Something I never did, as a kid, at amusement parks: the games. I guess I never had the spare cash for games like that, and if I did I'd rather get, like, a magic kit or a giant wall-hanging park map. You know, something of lasting value. Even now it's hard for me to imagine playing the games, although I've done some. bunny_hugger has more of a history doing these things, and MWS too, and, well, that's how we got to a couple of the prize games. I'm not sure whether we played the roll-a-ball Racer game (instead of horses it's actually people in Racer roller-coaster-themed cars). Certainly MWS spent some time on the Bowler Roller, the thing with the bowling ball on a slightly inclined metal rail that you have to get to stop in the trough. He stuck it out, though, and won his prize: a plush Kennywood Arrow.
Somewhere around here we were getting dangerously hot. Except MWS, who was wearing some heat-resistant white shirt that slicked sweat away with uncanny ease. He'd encourage us all to try touching his shirt over the day, to confirm it was as cool as garments could be, and he only stopped when we did finally get the square ice cream that turns out to be more than just a local quirk, and he spilled a drop of chocolate on his chest. Still, the heat was a good reason to look for something we could do in an air-conditioned environment a while and that's why we went to the 4-D theater showing A (not The) Lego Movie. The story of that is the gang from The Lego Movie has to escape an evil amusement park they're lured to under guise of going to Lego World and fine, it's about what you expect for an amusement park 4-D experience movie. It's just weird to have your amusement park movie be about going to an evil amusement park when the characters meant to go to some other amusement park that isn't the one the movie's showing at.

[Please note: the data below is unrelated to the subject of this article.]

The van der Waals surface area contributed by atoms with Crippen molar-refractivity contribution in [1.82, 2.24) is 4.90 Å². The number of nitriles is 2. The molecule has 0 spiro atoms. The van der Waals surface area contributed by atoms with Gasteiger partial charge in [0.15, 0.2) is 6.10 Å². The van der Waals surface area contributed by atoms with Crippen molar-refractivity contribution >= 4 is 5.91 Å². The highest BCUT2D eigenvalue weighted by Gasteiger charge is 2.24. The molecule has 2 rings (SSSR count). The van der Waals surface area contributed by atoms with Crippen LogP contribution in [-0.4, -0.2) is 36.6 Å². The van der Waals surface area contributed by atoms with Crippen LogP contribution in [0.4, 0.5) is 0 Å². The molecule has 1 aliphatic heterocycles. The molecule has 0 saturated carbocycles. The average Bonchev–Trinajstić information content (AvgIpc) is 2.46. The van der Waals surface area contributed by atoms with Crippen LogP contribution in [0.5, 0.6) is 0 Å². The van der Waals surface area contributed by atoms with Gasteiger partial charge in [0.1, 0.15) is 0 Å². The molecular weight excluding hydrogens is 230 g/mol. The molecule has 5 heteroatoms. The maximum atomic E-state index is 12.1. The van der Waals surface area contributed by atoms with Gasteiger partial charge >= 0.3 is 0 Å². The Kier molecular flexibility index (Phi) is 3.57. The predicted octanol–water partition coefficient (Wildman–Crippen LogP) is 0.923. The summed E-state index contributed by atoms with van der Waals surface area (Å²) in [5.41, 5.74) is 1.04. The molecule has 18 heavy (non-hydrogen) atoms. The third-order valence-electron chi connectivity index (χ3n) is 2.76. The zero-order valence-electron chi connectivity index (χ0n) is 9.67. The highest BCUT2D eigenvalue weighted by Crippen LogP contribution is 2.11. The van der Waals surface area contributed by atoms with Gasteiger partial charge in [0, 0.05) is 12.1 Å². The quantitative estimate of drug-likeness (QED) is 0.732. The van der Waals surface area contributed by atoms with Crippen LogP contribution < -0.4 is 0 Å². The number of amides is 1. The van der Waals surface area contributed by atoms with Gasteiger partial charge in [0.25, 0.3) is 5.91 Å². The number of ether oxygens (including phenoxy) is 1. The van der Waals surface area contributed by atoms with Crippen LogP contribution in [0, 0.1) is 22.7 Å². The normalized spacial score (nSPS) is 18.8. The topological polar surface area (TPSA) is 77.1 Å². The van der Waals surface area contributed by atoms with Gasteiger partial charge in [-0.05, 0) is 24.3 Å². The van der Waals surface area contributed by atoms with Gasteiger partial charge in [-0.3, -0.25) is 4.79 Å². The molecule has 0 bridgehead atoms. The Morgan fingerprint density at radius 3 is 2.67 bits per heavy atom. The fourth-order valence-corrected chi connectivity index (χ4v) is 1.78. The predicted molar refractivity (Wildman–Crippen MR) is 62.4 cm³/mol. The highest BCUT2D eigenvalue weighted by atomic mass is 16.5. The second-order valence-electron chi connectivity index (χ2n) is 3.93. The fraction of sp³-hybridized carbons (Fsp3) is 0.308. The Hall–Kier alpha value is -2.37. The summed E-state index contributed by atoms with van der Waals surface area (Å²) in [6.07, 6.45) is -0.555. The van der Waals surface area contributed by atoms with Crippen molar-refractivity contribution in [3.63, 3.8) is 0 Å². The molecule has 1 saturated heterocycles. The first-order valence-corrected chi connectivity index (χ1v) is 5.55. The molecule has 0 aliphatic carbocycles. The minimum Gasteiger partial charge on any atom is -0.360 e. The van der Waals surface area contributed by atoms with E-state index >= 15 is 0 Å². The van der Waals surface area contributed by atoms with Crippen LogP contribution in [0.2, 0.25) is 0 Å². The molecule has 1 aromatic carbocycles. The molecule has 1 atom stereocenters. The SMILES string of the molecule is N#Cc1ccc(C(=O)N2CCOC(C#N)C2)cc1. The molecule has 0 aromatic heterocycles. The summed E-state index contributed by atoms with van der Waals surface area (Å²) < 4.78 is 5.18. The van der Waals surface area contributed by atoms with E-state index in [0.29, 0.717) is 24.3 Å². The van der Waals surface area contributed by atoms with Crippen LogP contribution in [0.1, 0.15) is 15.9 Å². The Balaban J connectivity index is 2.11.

We passed on the Bayern Curves ride in favor of the Grand Prix, the bumper cars I'm not sure we have been on before. And got to Sky Rocket, the roller coaster near the front of the park; we found a moment when the line for it wasn't bad at all. Somehow and I'm not sure how --- I have to go by my photos here --- we ended up split where bunny_hugger and MWS took the front seat and JTK and CVK the second seats in a car while I waited for the next train. I think there was some swapping around in lines as other groups tried to arrange their all being on the same train. bunny_hugger and I often ponder the point of that, as it's not like you can talk to other rows on a roller coaster. And here's the proof we mean it.
Anyway we went over to the Kiddieland, bunny_hugger explaining how Kennywood's was one of if not the first Kiddieland, as in a section of a park specifically gathering kids' rides together. And that four of their rides dated back to 1927(?) and the Kiddieland's opening, although one of them --- the carousel --- wasn't running just then. This is when we got and enjoyed the square ice creams that would spoil MWS's shirt. And we looked, again and again, at the Li'l Phantom.
It's the kiddie coaster, like the name and placement suggests. They've had it since 1996, although it's clearly cousin to the Li'l Thunder kiddie coaster that was the thing I could ride at Great Adventure when I was six and terrified of Rolling Thunder. bunny_hugger and I had been at the park several times, never riding it. It felt ridiculous to. But we also saw there were adults allowed on it, not accompanying children. The one constraint we supposed might be there, besides the sense that it's a little sordid to ride everything just for roller-coaster credit counts, wasn't there.